Saturday, September 08, 2012

Carmargue? Donana? No it's the world famous Gwent wetlands!

We live near an area that floods in the winter.  In the summer the fields reappear, then disappear again under a sea of amphibious bistort, tall enough to turn into a maze for our collie. 

2012 has been different.  At first glance the horse looks like it is walking through the plants, but the white blob in the background gives the game away.

This year, our wettest in 100 years, the fields never reappeared.  They nearly did a few times but then down came the rain again.  The bistort though came back - I guess the clue is in the name, but more than that it came back differently.  Not so tall, just tall enough to peek above the water.  It turns out that this is a plant with two forms; the one that grows in the water and the one on the drier areas.  What is intriguing though is that a single plant can actually grow in both forms at the same time, depending on where individual shoots are growing. 

OK botany over - I just thought it was interesting!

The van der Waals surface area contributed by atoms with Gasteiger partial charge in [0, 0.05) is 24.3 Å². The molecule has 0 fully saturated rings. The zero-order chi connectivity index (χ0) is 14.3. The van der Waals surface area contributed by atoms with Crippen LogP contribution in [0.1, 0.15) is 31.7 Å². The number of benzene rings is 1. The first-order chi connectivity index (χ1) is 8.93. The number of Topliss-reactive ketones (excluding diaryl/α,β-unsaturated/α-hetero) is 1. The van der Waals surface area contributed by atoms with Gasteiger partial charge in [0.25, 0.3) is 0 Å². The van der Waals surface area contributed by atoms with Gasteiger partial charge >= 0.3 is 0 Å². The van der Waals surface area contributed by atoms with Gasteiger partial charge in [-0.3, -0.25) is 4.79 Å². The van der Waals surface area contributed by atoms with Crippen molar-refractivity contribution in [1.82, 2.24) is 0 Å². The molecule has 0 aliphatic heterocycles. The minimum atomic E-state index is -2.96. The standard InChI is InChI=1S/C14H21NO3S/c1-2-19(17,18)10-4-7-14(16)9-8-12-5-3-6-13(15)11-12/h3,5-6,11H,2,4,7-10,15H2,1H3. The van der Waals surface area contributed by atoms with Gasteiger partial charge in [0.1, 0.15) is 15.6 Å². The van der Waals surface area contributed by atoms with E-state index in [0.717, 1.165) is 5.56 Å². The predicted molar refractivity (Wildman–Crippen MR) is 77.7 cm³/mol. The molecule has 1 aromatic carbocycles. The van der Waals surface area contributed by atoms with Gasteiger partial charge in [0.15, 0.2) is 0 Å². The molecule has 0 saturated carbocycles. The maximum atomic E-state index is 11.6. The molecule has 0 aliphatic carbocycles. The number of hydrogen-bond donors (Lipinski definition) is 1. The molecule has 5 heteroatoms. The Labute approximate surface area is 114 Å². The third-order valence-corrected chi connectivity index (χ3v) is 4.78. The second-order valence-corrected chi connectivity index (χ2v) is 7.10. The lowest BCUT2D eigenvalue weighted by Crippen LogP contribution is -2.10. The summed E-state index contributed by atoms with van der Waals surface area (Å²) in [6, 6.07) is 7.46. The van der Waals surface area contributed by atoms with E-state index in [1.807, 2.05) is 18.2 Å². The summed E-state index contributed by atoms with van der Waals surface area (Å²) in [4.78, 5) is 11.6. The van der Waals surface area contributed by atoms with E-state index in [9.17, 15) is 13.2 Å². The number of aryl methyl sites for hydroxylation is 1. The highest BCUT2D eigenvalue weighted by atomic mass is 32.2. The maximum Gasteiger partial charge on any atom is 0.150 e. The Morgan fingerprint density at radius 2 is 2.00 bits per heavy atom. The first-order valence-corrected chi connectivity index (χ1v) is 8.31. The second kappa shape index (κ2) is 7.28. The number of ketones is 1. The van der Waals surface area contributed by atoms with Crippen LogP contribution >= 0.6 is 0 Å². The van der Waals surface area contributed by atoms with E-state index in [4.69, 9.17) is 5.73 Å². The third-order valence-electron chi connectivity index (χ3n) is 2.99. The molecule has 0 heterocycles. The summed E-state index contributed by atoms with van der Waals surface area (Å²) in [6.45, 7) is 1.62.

My interest really lay in the fact that the flooded fields attracted 2 types of heron and even more extraordinarily for flooded fields cormorants.

I couldn't get it until I realised the fields were nursing fish - just like those south east asian rice fields I saw on travels long ago!  They'd obviously come in from the adjacent reens - certainly sticklebacks, but I'm sure I also saw small perch.

The targets for me though were the herons, and I wasn't sure if my hide (camouflage tent, woolworths £5) would put them off, but popping it up in a corner where I'd seen a few fishing soon revealed that it didn't.  So far I have managed 2 sessions - the first productive, the second with water levels perhaps 2" higher completely barren.  That's wildlife photography for you.

The grey heron stalked in velociraptor-like and nearly ended up too close for even the 300mm lens.

The real prize though were the little egrets.  I know for people living in London or Poole seeing herons and egrets close up isn't a big deal, but in Wales these are shy birds, taking to the air when you are still 50 yards away, so it is for us!  Here the views were great - even down to the fish in mid-air shot (you'll have to click for bigger views - 3rd pic down)

Finally a bonus. 

I'm pretty sure this is a wood sandpiper, but click on the pic for a bigger view and if I'm wrong please let me know.

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